A Travellerspoint blog

The end of the journey from the end of the earth

Ouzarate to Marrakech.


Unable to find the restaurant we were looking for, we settled on La Kasbah, which had a great view of... The Kasbah. Food was soup with official king of spoons, followed by lemon poulet, and cakes with fruit. We wandered back, and a selection of joyous events occurred: we chatted to a man named Abdul, who asked if we could say hello to a short man named Mohammed at our hotel (I did; he didn't know any Abdul. How?). Then, a man asked me to write a letter to his friend Claude, inviting him to his wedding in September. Lastly, as we walked across the long, dark, narrow bridge between the two halves of town, an ambulance pulled up alongside us, and said - in French - "get in, its dangerous here". Hywel turned to me and asked "shall we? It is an ambulance." I don't know if he meant it should be safe, or that it would be fun. We got in. Hywel shared a language barrier moment in the front, while I rode in the back with the medical equipment. Went to bed happy, but due to warmth and noise we didn't sleep until Hywel covered his ears, and in my case until 2am when it grew quiet.

In the morning we arose, abluted and headed downstairs. Mohammed, our guide, met us and we set off to the south. It's mostly paved roads all the way, except a small section beside Agnz. We took in some great views of Draa Valley - the valley around Morroco's greatest river, nearly dry - and met a man with two lizards - one angry, one mellow - passed police roadblocks (bribes changed hands I think), and took in an impromptu tour of a really old Kasbah, from a hyperactive man who loved plaster and really didn't know how to haggle: "its 40 DH each" "Each?" "No. But there's a 10 DH entry fee too" "Really?" "No. Its 40 DH". Arrived at Tinfou (one big sandune and some smaller ones. Why?) and rode camels. Hywel took the bigger one and mine struggled, so later we swapped. Once behind the dunes, our camel guide asked us if we could pay him (we made a small donation, but funds were low and our main guide had a host of ideas for tour extensions) in a perfect blend of English, French and German. He also took some photos and let us run around the dunes a bit. Took lunch at the Camel Gourmand. It was delicious, I ate chicken.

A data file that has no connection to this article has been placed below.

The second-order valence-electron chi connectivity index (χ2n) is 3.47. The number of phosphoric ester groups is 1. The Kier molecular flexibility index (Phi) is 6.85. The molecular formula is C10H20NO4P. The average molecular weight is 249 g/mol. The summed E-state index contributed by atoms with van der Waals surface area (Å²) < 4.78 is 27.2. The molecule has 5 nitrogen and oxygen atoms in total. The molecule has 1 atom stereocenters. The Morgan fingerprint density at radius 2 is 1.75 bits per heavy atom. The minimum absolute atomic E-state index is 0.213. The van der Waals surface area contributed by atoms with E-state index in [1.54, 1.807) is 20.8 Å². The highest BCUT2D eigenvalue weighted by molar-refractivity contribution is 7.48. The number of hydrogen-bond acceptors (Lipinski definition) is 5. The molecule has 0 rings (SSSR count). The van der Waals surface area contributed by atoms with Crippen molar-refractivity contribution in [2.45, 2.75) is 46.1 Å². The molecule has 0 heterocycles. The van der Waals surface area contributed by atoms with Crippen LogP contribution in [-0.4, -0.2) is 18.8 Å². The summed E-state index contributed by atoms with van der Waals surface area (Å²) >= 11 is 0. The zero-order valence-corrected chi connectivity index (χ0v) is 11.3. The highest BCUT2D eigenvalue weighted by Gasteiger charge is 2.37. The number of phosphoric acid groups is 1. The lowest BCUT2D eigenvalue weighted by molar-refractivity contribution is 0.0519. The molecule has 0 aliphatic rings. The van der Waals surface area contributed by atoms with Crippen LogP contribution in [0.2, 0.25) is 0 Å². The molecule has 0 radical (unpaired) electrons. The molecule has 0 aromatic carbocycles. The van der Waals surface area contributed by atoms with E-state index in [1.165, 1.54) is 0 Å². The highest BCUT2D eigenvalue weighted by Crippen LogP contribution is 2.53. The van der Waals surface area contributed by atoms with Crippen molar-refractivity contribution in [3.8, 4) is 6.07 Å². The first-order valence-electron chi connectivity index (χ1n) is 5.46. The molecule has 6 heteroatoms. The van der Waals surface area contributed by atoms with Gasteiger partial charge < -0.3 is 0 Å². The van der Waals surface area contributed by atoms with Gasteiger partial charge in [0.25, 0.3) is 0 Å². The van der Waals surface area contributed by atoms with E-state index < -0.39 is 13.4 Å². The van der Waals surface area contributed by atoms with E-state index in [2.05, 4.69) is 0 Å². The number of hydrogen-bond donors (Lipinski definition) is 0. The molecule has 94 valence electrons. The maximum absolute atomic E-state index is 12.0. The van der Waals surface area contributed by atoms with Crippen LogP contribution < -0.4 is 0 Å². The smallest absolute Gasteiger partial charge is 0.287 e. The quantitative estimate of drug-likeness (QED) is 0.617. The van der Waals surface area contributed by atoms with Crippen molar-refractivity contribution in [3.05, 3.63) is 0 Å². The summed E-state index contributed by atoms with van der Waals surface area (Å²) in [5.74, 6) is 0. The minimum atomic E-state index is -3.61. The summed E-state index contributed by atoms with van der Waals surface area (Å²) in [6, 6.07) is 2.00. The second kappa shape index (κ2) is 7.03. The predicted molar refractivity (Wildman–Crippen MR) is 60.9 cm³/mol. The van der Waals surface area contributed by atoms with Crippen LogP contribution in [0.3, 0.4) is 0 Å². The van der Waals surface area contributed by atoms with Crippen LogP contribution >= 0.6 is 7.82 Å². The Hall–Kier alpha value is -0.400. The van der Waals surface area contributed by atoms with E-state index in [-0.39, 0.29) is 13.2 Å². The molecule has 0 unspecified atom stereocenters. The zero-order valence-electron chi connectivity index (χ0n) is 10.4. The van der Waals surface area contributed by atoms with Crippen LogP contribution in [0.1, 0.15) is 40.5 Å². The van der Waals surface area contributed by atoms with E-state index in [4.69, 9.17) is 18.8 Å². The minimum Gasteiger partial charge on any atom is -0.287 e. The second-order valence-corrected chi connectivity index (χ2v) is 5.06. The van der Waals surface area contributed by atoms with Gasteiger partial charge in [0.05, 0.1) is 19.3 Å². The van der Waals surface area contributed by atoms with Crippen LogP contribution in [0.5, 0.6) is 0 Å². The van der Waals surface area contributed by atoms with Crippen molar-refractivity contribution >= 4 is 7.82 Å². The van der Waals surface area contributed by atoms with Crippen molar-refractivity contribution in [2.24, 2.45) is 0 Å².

Afternoon we drove up Draa, passed Ouzazate and went to a massive Kasbah famous for movies. Mohammed had sourced some hashish and was flying high, and had gone a bit "picture crazy", so our tour was an amble through the streets with many photos of all of us. He's a camerman when not guiding, and the photos were really good. He invited us back to his, but through tiredness we declined. Shame, as it might have been fun, but I for one needed drink and sleep. Returned to hotel, found restaurant and a selection of staff appeared. Iwas supposed to meet Hywel in the lobby, but felt obliged to take a seat. Hywel, disgruntled, found me soon after. Ate soup and a big pile of meat and melon (seperately). Laughed a lot (second hand smoke?) and went to bed. Dog's chorus kept us awake though.

Woke and took early bus to Marrakech. Battled taxis and ended up sharing one with a girl and a policeman, both of whom we paid for I think. Tried to find hotel Essoura, where one can sleep on the roof for 30 DH, and LOTS of people tried to help / waylay us. One guy told us he'd take us to the street we wanted... But he didn't. When I pointed to the street sign and read it, he seemed pretty surprised, and I felt proud, although still lost. Eventually - and with some help - we found hotel and checked in. Headed straight out and bought drinks and tagine, then visited Sidi Yussef Medersa - beautiful old religious school - and Almoravid tower. Skipped museum. Then bought souvenirs in the souk, and as we haggled badly only three people will be receiving gifts. Drank OJ and wandered down to cyberpark where we found out we'd miss Eurovision. Tonight its food in the square and sleep under the stars. See you tomorrow.

Posted by urchinjoe 10:54 Archived in Morocco Tagged gay_travel

Email this entryFacebookStumbleUpon

Table of contents

Be the first to comment on this entry.

This blog requires you to be a logged in member of Travellerspoint to place comments.

Enter your Travellerspoint login details below

( What's this? )

If you aren't a member of Travellerspoint yet, you can join for free.

Join Travellerspoint